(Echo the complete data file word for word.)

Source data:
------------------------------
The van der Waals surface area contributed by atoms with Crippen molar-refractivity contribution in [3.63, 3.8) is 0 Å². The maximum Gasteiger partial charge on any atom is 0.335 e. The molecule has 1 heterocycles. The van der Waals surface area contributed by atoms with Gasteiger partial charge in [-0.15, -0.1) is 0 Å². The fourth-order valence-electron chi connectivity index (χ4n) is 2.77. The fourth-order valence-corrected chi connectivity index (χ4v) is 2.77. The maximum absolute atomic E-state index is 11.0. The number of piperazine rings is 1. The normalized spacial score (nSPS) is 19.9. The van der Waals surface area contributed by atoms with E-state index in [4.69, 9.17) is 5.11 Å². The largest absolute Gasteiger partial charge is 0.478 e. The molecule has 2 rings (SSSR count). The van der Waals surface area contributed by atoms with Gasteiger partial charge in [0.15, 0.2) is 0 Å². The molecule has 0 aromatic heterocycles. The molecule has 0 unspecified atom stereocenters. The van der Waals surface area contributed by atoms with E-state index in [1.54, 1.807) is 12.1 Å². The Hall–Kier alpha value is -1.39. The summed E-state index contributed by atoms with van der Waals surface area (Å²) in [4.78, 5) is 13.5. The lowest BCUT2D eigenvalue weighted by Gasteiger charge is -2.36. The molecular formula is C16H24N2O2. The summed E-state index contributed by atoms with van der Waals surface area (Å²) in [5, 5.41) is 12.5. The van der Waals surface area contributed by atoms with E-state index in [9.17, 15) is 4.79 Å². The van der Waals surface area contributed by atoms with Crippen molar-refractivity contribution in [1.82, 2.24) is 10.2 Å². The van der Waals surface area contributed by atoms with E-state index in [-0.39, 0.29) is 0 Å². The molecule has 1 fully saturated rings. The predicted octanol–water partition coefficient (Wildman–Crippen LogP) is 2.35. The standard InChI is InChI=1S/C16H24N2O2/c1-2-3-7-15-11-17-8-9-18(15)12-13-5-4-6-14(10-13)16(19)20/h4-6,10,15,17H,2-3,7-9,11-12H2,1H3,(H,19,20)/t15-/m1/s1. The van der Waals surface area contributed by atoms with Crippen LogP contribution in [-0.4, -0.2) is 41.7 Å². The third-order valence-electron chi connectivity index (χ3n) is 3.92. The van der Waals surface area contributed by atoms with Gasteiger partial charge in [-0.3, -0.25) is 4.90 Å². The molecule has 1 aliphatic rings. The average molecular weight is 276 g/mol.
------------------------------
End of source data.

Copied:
The van der Waals surface area contributed by atoms with Crippen molar-refractivity contribution in [3.63, 3.8) is 0 Å². The maximum Gasteiger partial charge on any atom is 0.335 e. The molecule has 1 heterocycles. The van der Waals surface area contributed by atoms with Gasteiger partial charge in [-0.15, -0.1) is 0 Å². The fourth-order valence-electron chi connectivity index (χ4n) is 2.77. The fourth-order valence-corrected chi connectivity index (χ4v) is 2.77. The maximum absolute atomic E-state index is 11.0. The number of piperazine rings is 1. The normalized spacial score (nSPS) is 19.9. The van der Waals surface area contributed by atoms with E-state index in [4.69, 9.17) is 5.11 Å². The largest absolute Gasteiger partial charge is 0.478 e. The molecule has 2 rings (SSSR count). The van der Waals surface area contributed by atoms with Gasteiger partial charge in [0.15, 0.2) is 0 Å². The molecule has 0 aromatic heterocycles. The molecule has 0 unspecified atom stereocenters. The van der Waals surface area contributed by atoms with E-state index in [1.54, 1.807) is 12.1 Å². The Hall–Kier alpha value is -1.39. The summed E-state index contributed by atoms with van der Waals surface area (Å²) in [4.78, 5) is 13.5. The lowest BCUT2D eigenvalue weighted by Gasteiger charge is -2.36. The molecular formula is C16H24N2O2. The summed E-state index contributed by atoms with van der Waals surface area (Å²) in [5, 5.41) is 12.5. The van der Waals surface area contributed by atoms with E-state index in [9.17, 15) is 4.79 Å². The van der Waals surface area contributed by atoms with Crippen molar-refractivity contribution in [1.82, 2.24) is 10.2 Å². The van der Waals surface area contributed by atoms with E-state index in [-0.39, 0.29) is 0 Å². The molecule has 1 fully saturated rings. The predicted octanol–water partition coefficient (Wildman–Crippen LogP) is 2.35. The standard InChI is InChI=1S/C16H24N2O2/c1-2-3-7-15-11-17-8-9-18(15)12-13-5-4-6-14(10-13)16(19)20/h4-6,10,15,17H,2-3,7-9,11-12H2,1H3,(H,19,20)/t15-/m1/s1. The van der Waals surface area contributed by atoms with Crippen LogP contribution in [-0.4, -0.2) is 41.7 Å². The third-order valence-electron chi connectivity index (χ3n) is 3.92. The van der Waals surface area contributed by atoms with Gasteiger partial charge in [-0.3, -0.25) is 4.90 Å². The molecule has 1 aliphatic rings. The average molecular weight is 276 g/mol.